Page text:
What is happening in many countries of Europe today when it comes to Islam is a curious and complex phenomenon and relegating it to bigotry does not explain anything. Tariq Ramadan has written one of the most reasonable articles I have come across that tries to make some sense of it. He is right to point out that the minaret is a symbol. The Union Démocratique du Centre, who proposed the ban in Switzerland, first considered targeting halal slaughter of animals but did not want to offend Swiss Jews. Minarets, I might add, work better here precisely because they are visible symbols. But symbols of what? This is the crux of Ramadan’s argument:
[…] while European countries and citizens are going through a real and deep identity crisis, the new visibility of Muslims is problematic – and it is scary. At the very moment Europeans find themselves asking, in a globalising, migratory world, “What are our roots?”, “Who are we?”, “What will our future look like?”, they see around them new citizens, new skin colours, new symbols to which they are unaccustomed.
The part of his article that calls for more Muslim participation as a solution is open to debate (wouldn’t more visibility cause more fear?), but still, he brings attention back to the main issue: this is about Europe as much as it is about Islam in Europe. But Ramadan’s article raises more questions than it answers. Identity crisis, fine. But why Muslims? (This issue predates 9/11, so the answer is not “terrorism”) Why not racism, which offers more visible scapegoats?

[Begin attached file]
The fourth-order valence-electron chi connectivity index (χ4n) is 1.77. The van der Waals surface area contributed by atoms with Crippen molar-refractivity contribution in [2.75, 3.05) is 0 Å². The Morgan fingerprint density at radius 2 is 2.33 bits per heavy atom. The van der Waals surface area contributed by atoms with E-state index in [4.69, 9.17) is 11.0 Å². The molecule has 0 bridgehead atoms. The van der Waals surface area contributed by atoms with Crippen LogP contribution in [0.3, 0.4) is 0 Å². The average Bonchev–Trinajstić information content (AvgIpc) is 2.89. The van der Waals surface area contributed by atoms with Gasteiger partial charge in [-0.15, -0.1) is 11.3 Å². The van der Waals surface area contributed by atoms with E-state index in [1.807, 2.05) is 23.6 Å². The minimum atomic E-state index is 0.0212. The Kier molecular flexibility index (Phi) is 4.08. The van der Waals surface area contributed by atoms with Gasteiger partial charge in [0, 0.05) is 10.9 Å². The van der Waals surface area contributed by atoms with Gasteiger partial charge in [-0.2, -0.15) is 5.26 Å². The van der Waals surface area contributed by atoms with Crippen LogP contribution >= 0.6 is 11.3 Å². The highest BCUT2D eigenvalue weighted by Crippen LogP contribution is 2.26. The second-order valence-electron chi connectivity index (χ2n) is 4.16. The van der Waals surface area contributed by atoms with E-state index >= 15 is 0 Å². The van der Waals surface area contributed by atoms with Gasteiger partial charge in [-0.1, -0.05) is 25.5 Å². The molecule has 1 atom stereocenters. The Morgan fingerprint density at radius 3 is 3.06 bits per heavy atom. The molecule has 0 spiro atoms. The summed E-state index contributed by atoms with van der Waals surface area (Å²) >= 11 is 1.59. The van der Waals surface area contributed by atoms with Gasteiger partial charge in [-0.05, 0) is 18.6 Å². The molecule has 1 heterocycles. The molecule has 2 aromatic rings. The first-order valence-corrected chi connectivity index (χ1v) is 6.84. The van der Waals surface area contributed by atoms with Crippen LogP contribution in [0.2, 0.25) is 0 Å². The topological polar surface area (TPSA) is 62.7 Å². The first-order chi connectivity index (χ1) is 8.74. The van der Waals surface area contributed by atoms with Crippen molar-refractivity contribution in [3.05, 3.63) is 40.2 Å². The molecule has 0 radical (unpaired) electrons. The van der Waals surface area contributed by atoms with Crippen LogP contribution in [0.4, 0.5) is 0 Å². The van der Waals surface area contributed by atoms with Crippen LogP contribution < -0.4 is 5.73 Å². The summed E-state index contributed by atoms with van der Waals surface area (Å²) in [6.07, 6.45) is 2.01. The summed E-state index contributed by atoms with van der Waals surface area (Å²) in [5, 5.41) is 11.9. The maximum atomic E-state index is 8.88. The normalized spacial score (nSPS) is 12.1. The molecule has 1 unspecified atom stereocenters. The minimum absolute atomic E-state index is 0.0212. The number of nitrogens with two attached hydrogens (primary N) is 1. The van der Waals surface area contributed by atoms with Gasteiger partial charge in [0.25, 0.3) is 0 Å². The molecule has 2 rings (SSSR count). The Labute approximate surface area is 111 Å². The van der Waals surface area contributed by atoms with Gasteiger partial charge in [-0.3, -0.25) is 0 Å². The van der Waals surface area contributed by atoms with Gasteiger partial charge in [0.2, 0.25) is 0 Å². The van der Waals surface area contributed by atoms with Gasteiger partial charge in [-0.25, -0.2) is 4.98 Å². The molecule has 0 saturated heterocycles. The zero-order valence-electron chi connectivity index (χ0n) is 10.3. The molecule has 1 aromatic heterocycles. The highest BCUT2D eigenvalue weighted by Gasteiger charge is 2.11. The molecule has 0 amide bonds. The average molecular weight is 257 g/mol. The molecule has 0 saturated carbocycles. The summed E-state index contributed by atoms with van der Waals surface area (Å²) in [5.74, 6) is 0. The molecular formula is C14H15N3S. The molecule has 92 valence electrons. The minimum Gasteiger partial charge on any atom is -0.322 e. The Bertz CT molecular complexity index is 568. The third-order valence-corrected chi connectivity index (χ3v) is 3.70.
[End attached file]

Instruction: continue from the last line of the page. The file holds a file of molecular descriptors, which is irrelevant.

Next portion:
In addition, Ramadan points a finger at the “flame-fanning” populists, but what about the liberal politicians? What about, for example, the headscarf debate in France and Jack Straw’s comments on the burqa? Don’t they lend more legitimacy to anti-Islam sentiments than raving right-wingers? And how does this relate to Europe’s current wars in majority Muslim countries? And why should Islam in Europe be perceived as an extension of an external, homogeneous Islam rather than as a European phenomenon? Why is it that in Norway, for example, where things are relatively great, it is perfectly normal to find every once in a while reminders in the main stream press that Muslims are Norwegians too — and one need only make such reminders about Muslims and Jews these days? And as far as identity is concerned, why does Europe have to end where Islam begins? Why is it that despite (because of?) a suppressed shared history, Europe and Islam are assumed by many to be inherently incompatible?
These questions are not exhaustive, some are probably irrelevant, and those that are relevant do not have easy answers. But this debate is at its infancy and if Islam in Europe is to have a normal future, one should at least start by asking the correct questions and reframing the debate on premises not dictated by the right. Premises that bring economy, politics, and history — even anti-Semitic history — back into the picture. It is easy to forget that we are talking about a Muslim minority that in most European countries does not pass the 6% mark. A minority that often finds itself, for internal and external reasons, in a weaker socioeconomic position than average. Yet, precisely because the premises of the debate are being set by the far right, a growing number of citizens choose to succumb to public passions that have little to do with facts.